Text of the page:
Which means that we’ve either alienated a solid head coach, or that we’ve saddled ourselves with yet another bad one. In other words, depending on your perspective, we’ve wasted a great opportunity or yet again demonstrated remarkable organizational incompetence.

Such is the zero sum game that faces the Raider Nation today.

Friday, January 25, 2008

The Truth Will Set Us Free

I don’t know if there is any truth to the rumor that Al Davis has asked Lane Kiffin to resign, as alleged in an ESPN report citing unnamed sources. According to this report, Mr. Davis has gone so far as to draft a resignation letter for Kiffin to sign, but Kiffin is instead daring Mr. Davis to fire him. The report alludes to serious friction between the two.

If there is no truth to the rumor, I would advise the Raiders to release a brief statement quoting Al Davis along the following lines:

“The rumors originating from the ESPN report are categorically false on all points. Lane Kiffin is integral to our long-term plan of building a championship team. Our fans should know the truth.”

In fact, the Raiders were recently inspired to make a similarly formal statement on behalf of Rob Ryan. If they can do it for their defensive coordinator, they can do it for their head coach. Who knows, a statement might be in the works this very second. It won’t be a second too soon.

John Herrera, a senior team executive, has already been quoted as saying, “It’s not an issue. Lane’s the coach.” Thank you, John, but I’d like to hear it from the man upstairs.

Kiffin himself was rather coy earlier this week when asked about his alleged differences with Ryan, pretending he'd never heard about the rumors. Wow, what surefire endorsement of Ryan.

As Calico Jack stated in an earlier comment: “John Herrera's statement leaves doubt in most of our minds. The comments from Kiffin leave doubts in our minds. This doubt needs to be erased once and for all.”

If the ESPN report is not true, it would be mightily unfortunate that the Raiders have once again been irresponsibly maligned by a careless media outlet. It happens a lot, as I have documented on these pages for the past three years.

Nevertheless, this report has created a bit of a crisis, as evident in fan outcry here and elsewhere. And effective crisis communications has nothing to do with the origins of the crisis, but the quality of the communication.

Therefore if the report is not true, then it should be officially refuted and repudiated, point by point. If it is true, or if parts of it are true, well…Let’s not go there, shall we?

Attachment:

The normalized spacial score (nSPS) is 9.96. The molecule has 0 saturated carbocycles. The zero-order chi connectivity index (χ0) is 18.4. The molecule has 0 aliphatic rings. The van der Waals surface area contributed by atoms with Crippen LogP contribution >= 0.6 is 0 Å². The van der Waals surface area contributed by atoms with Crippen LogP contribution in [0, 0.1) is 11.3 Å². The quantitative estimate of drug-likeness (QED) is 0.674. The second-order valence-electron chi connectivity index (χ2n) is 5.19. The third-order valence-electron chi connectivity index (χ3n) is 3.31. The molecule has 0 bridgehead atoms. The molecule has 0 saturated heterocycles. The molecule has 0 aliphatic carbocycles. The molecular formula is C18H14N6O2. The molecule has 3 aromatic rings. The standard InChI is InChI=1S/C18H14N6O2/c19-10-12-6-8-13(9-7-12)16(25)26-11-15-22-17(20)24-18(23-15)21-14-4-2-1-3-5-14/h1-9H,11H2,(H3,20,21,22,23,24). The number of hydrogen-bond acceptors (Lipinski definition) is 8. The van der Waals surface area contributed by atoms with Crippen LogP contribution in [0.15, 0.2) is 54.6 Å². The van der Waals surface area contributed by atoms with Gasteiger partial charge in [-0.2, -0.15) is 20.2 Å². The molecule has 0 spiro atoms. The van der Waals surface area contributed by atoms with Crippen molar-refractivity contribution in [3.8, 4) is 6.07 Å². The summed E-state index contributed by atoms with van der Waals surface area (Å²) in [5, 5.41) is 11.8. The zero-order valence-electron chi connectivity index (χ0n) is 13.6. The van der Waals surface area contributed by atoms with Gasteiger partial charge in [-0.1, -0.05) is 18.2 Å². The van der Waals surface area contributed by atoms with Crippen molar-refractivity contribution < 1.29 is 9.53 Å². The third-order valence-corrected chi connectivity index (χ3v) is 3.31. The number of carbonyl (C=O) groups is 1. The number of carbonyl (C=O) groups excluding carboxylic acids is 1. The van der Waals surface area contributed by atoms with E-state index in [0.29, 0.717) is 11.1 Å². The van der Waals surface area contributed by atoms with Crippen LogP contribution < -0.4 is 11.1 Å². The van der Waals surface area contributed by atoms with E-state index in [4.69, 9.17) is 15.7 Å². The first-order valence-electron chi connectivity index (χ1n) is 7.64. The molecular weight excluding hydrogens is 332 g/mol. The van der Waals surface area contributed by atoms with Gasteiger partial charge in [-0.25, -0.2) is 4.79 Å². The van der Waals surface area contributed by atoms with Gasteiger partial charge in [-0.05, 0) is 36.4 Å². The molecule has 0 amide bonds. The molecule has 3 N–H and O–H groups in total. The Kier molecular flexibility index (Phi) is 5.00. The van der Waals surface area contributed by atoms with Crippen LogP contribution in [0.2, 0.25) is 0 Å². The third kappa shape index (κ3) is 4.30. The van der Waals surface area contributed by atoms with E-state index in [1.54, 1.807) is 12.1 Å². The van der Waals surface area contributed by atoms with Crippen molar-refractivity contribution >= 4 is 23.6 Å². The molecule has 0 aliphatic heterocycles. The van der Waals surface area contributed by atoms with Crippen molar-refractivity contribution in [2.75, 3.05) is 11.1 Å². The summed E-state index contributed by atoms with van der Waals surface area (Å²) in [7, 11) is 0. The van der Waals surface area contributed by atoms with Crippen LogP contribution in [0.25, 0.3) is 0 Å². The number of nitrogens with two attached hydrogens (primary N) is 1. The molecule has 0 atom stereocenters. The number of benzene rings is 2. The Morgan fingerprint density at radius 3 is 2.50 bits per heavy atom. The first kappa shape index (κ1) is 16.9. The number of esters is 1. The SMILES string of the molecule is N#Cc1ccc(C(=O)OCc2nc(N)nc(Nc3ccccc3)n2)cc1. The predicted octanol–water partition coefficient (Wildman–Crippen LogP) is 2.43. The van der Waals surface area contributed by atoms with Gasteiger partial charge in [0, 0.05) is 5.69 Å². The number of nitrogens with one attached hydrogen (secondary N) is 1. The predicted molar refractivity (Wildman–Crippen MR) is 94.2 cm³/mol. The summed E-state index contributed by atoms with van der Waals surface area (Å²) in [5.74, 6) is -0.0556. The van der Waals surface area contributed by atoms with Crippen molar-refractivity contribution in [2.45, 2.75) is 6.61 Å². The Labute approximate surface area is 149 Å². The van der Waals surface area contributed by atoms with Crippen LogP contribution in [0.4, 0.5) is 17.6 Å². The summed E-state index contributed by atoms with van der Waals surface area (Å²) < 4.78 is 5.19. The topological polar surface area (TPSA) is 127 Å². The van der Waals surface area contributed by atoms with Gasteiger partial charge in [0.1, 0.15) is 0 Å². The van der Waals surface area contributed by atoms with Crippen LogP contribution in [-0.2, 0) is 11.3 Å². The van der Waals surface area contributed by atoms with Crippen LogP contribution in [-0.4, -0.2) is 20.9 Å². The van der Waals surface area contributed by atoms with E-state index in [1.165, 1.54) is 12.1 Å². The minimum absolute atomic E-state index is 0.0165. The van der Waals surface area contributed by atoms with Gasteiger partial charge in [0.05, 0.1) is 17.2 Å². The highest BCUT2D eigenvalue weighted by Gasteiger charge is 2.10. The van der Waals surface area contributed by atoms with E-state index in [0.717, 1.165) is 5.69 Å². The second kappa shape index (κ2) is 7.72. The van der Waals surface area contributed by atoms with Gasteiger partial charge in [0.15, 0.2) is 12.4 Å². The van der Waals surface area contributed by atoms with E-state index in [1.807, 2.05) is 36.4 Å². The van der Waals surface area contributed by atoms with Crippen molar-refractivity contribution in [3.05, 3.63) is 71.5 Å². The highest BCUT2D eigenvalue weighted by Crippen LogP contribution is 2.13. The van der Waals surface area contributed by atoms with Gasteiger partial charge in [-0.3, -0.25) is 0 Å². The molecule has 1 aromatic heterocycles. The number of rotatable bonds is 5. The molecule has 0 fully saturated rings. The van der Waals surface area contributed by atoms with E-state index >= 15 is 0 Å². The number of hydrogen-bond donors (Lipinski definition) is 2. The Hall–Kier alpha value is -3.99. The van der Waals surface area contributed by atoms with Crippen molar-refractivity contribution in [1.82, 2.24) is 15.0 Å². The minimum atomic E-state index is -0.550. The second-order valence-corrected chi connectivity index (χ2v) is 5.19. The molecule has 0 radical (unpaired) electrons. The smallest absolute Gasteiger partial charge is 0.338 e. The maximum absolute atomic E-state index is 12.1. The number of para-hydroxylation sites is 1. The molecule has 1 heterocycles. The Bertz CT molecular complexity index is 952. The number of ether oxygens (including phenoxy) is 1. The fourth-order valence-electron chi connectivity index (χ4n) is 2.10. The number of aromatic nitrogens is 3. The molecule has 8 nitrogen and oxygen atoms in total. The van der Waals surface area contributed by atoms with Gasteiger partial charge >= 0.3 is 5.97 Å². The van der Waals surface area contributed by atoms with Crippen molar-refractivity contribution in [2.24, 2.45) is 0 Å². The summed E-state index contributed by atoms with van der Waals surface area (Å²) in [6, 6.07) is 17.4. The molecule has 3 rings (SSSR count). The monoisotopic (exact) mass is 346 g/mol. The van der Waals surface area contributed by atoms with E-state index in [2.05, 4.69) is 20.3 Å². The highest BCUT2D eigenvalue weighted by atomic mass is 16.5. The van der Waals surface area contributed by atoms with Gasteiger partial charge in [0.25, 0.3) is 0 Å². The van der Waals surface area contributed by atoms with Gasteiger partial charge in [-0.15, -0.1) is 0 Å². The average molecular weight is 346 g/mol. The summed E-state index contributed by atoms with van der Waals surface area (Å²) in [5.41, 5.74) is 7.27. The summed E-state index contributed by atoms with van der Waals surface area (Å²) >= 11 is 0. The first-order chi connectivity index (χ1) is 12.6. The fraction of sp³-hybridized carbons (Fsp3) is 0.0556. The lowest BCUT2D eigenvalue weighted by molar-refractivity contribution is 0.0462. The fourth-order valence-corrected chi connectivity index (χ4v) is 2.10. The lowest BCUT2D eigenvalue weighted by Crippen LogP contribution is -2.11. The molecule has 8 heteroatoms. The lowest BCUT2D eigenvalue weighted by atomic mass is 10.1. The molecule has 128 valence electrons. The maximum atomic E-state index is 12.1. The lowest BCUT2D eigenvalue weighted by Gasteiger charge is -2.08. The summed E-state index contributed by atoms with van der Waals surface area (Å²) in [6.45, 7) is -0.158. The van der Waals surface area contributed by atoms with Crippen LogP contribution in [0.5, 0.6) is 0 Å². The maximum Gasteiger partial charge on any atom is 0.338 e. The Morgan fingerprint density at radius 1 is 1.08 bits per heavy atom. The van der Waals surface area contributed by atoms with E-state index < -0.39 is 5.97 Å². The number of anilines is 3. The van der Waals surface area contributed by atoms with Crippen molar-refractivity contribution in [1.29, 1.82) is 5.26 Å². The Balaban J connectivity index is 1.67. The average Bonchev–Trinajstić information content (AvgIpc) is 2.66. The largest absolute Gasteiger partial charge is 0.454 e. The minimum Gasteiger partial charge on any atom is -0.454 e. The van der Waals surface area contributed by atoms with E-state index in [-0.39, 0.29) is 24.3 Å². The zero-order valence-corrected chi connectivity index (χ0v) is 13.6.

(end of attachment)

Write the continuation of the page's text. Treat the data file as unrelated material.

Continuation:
Wednesday, January 16, 2008

Out of The Wilderness

Immediately upon the conclusion of the 2007 season, Lane Kiffin said: “This won't happen again...We'll get it fixed.”

A few weeks earlier, Rob Ryan had this to say about his defense: “I thought we'd be in better shape, but that's life in the big city...We've got great players...We've given up a lot of big plays, whether it be tackling or whatever...It's unfortunate, but that's the way it is.”

Do you detect a difference in philosophies? One a fixer, the other an enabler, perhaps?

I don’t mean to hang a guy based on a few quotes, but you have to admit that Ryan’s words were ill conceived, if not completely delusional. At some point, you have to address the facts instead of just saying that’s “life in the big city.”

I’ve had enough of “life in the big city” over the past five years, haven’t you?

But before we go on, I would like to apologize for leaving all of you in the lurch these past few weeks by going AWOL from Raider Take. And I would like to thank the Mighty Memdf for a kick in the pants that motivated my return to the keyboard.

The truth is that I went on vacation, a vacation from everything—job, bills, life and even Raider Take. I went to the desert and played golf amid the cacti and wild javelinas, drank red wine with Mrs. Take and watched the sun descend over the Sonoran wilderness. It was a long time coming. I highly recommend the desert.

Upon my return, I was astonished to discover 500+ comments appended to my previous take. I can’t tell you how grateful I am for your willingness to keep the home fires burning during my irresponsible and unannounced absence. Such is the greatness of the Raider Nation.

I was also surprised to discover the controversy about Rob Ryan’s alleged un-firing, or whatever you want to call it. Additionally, I was flummoxed by the reality that we need to fill serious holes at left and right tackle, center, wide receiver, defensive line, strong safety and cornerback, and possibly running back. After just 19 wins over five seasons, I’d like to think we’d be further ahead in the rebuilding business, wouldn’t you?